Amazing the difference that a generational talent at the game’s second-most important position can make.
And though Williams is soft spoken off the field, he loudly announced his return to the field from an injury that impacted his MCL, PCL, and meniscus:
That was just the first play.
Since losing Williams, the Longhorns have struggled with rushers coming free relatively easily on the left side and an inability to run consistently in that direction. Against a West Virginia defensive line that isn’t especially strong, Williams made a huge difference.
The quarterbacks could stand in the pocket with confidence in their blind side remaining protected. Running backs Daniel Young and Kyle Porter ran in that direction on a two-play touchdown drive that stretched the lead to 21-7 late in the third quarter.
As former standout offensive lineman Dan Neill noted on the Longhorn Network, the steady presence and physicality of Williams boosted the rest of the offensive line and the entire team.
Williams didn’t have to return this season — he could have opted for surgery or protected his draft status by sitting out, but he wanted to play and help out his team. On Saturday, he did that in a big way.
There was also dancing. Glorious, glorious dancing.
So yeah, the knee looks good, NFL scouts.
Two others takeaways from the game...
The offense still looks different with Sam Ehlinger
The freshman hadn’t started or played a significant role in a game since his concussion symptoms surface after the Oklahoma State game. Following a brief cameo last week against Kanas, Ehlinger returned to the lineup with a performance that was reminiscent of all his highs and lows this season.
There was the bad, like his ill-advised toss towards the sideline in the red zone that was returned 94 yards for a touchdown to represent a 14-point swing in a close game.
There was also all the good, like his 50-yard pass on 3rd and 4 through the pouring rain to Reggie Hemphill-Mapps. In the post-game press conference, Ehlinger said that Hemphill-Mapps struggled to even pick up the ball because of the heavy precipitation. The ‘Horns scored on that drive to take a 7-0 lead.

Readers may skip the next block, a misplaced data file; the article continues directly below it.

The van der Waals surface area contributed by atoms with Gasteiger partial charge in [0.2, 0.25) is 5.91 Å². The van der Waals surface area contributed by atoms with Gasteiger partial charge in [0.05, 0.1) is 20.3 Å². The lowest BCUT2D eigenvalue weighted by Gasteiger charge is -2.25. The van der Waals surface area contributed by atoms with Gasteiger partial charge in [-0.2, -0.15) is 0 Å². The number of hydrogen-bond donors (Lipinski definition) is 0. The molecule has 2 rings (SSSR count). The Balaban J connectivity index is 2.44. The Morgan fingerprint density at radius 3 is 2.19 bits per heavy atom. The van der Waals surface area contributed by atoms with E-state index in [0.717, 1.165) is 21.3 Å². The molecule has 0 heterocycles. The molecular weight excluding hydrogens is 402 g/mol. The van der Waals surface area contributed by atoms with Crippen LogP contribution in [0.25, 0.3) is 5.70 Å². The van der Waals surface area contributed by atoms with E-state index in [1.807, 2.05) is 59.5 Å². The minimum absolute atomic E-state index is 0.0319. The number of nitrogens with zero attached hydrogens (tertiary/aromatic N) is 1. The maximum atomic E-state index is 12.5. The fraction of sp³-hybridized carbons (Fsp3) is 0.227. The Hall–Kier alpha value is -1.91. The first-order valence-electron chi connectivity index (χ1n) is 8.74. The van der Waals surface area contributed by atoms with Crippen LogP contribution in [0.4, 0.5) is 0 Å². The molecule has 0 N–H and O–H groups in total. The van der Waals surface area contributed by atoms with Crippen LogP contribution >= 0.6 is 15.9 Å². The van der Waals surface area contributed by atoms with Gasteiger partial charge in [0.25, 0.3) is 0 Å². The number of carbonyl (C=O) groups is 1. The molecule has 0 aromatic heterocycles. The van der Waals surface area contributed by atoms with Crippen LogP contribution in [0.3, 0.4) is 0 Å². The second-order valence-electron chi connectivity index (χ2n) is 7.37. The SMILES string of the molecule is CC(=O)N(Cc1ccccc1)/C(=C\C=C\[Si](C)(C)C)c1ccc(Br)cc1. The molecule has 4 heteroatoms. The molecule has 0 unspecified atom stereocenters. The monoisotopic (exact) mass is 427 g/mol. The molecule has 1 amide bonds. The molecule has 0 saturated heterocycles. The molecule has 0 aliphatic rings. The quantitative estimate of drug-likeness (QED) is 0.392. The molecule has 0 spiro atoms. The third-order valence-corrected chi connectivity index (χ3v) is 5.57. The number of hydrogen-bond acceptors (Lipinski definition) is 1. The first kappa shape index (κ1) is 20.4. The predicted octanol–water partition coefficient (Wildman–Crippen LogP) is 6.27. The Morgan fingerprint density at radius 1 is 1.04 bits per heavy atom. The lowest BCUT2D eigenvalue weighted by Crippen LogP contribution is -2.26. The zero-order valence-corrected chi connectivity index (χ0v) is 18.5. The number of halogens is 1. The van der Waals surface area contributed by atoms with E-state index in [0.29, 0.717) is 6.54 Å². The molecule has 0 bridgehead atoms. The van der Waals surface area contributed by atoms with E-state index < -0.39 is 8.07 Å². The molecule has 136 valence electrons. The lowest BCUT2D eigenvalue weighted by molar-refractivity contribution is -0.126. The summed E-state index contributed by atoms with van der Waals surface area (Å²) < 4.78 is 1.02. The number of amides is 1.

Whether it was scrambling to make plays down field or picking up a 3rd and 9 with a 17-yard gain that included big blocks by Devin Duvernay, Kyle Porter, and Hemphill-Mapps or converting a fourth down on power or converting another third down on a draw, Ehlinger provided a different dynamic to the offense with his legs.
By the end of the game, Ehlinger had accumulated 68 yards on nine carries, exactly the type of number the ‘Horns would prefer. He wasn’t sacked, either.
In the open field, Ehlinger has the vision, power, and elusiveness to pick up extra yardage. He can bail out the offense with off-schedule plays. He provides a high-quality option in long down and distance situations because he can run the quarterback draw.
It’s not clear why the staff doesn’t trust him to produce on run-pass options that would put more defenders in conflict and he has to cut down on the big mistakes, but it was clear that the offense missed what he can bring to it.
DeShon Elliott continues to raise the level of his play
A few weeks ago, coordinator Todd Orlando picked now-suspended cornerback Holton Hill as his best defender. With Hill out, safety DeShon Elliott confirmed why he’s a deserving Thorpe Award semifinalist with another physical, clutch performance against the Mountaineers.
Elliott also continued to make unassisted tackles — all five on the day were of the solo variety.
But it was really a two-play stretch early in the fourth quarter illustrated the versatility that Elliott is bringing to the defense. With West Virginia threatening at the Texas 24-yard line and the ‘Horns holding on to a 21-7 lead, Elliott followed wide receiver Greg Jennings across the formation in man coverage and arrived with the football on 3rd and 9 to help break up the pass. On the following play, as Chris Chugunov heaved it towards an open receiver in the end zone, Elliott closed at the last minute to break up the pass.
The start to the season wasn’t without some rocky moments for Elliott, but it’s easy to forget just how far he’s come — he’s making big hits around the line of scrimmage in ranking third among all defensive backs nationally with 8.5 tackles for loss, has consistently been in the right place on the back end to come up with interceptions, and has eliminated his mistakes in coverage.
Even if he’s not ultimately honored as the nation’s top defensive back, Texas fans should take a moment to appreciate how far he’s come since last season because there may not be another one on the Forty Acres.
Consecutive plays like he made in crunch time against West Virginia could make sure of that.